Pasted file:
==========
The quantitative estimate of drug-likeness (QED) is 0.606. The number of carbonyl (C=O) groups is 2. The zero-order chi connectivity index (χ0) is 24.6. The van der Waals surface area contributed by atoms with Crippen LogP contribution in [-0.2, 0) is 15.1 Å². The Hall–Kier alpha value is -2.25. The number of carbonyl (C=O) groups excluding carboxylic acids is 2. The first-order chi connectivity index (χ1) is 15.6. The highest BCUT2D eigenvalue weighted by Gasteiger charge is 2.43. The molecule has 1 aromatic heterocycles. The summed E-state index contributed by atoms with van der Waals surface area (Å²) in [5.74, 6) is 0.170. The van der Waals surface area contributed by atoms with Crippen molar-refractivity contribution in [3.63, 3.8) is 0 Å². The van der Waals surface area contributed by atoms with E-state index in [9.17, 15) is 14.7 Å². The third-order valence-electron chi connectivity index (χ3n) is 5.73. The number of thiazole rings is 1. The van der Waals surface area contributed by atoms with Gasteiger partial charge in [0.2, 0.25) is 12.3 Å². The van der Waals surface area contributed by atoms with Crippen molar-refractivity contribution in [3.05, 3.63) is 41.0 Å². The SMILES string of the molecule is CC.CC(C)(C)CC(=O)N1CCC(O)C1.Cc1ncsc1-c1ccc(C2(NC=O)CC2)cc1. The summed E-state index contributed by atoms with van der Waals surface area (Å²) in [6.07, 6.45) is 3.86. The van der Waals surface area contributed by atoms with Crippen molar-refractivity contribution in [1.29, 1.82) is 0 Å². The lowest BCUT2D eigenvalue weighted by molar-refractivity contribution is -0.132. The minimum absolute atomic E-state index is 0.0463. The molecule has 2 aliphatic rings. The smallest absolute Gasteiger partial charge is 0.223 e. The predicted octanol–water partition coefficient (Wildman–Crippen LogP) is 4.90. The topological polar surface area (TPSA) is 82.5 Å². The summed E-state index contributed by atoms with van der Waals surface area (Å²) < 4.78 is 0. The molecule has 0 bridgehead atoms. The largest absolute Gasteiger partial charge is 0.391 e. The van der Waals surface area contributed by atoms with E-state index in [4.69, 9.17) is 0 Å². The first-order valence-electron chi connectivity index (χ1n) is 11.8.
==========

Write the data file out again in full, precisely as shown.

The quantitative estimate of drug-likeness (QED) is 0.606. The number of carbonyl (C=O) groups is 2. The zero-order chi connectivity index (χ0) is 24.6. The van der Waals surface area contributed by atoms with Crippen LogP contribution in [-0.2, 0) is 15.1 Å². The Hall–Kier alpha value is -2.25. The number of carbonyl (C=O) groups excluding carboxylic acids is 2. The first-order chi connectivity index (χ1) is 15.6. The highest BCUT2D eigenvalue weighted by Gasteiger charge is 2.43. The molecule has 1 aromatic heterocycles. The summed E-state index contributed by atoms with van der Waals surface area (Å²) in [5.74, 6) is 0.170. The van der Waals surface area contributed by atoms with Crippen molar-refractivity contribution in [3.63, 3.8) is 0 Å². The van der Waals surface area contributed by atoms with E-state index in [9.17, 15) is 14.7 Å². The third-order valence-electron chi connectivity index (χ3n) is 5.73. The number of thiazole rings is 1. The van der Waals surface area contributed by atoms with Gasteiger partial charge in [0.2, 0.25) is 12.3 Å². The van der Waals surface area contributed by atoms with Crippen molar-refractivity contribution in [3.05, 3.63) is 41.0 Å². The SMILES string of the molecule is CC.CC(C)(C)CC(=O)N1CCC(O)C1.Cc1ncsc1-c1ccc(C2(NC=O)CC2)cc1. The summed E-state index contributed by atoms with van der Waals surface area (Å²) in [6.07, 6.45) is 3.86. The van der Waals surface area contributed by atoms with Crippen molar-refractivity contribution in [1.29, 1.82) is 0 Å². The lowest BCUT2D eigenvalue weighted by molar-refractivity contribution is -0.132. The minimum absolute atomic E-state index is 0.0463. The molecule has 2 aliphatic rings. The smallest absolute Gasteiger partial charge is 0.223 e. The predicted octanol–water partition coefficient (Wildman–Crippen LogP) is 4.90. The topological polar surface area (TPSA) is 82.5 Å². The summed E-state index contributed by atoms with van der Waals surface area (Å²) < 4.78 is 0. The molecule has 0 bridgehead atoms. The largest absolute Gasteiger partial charge is 0.391 e. The van der Waals surface area contributed by atoms with E-state index in [4.69, 9.17) is 0 Å². The first-order valence-electron chi connectivity index (χ1n) is 11.8.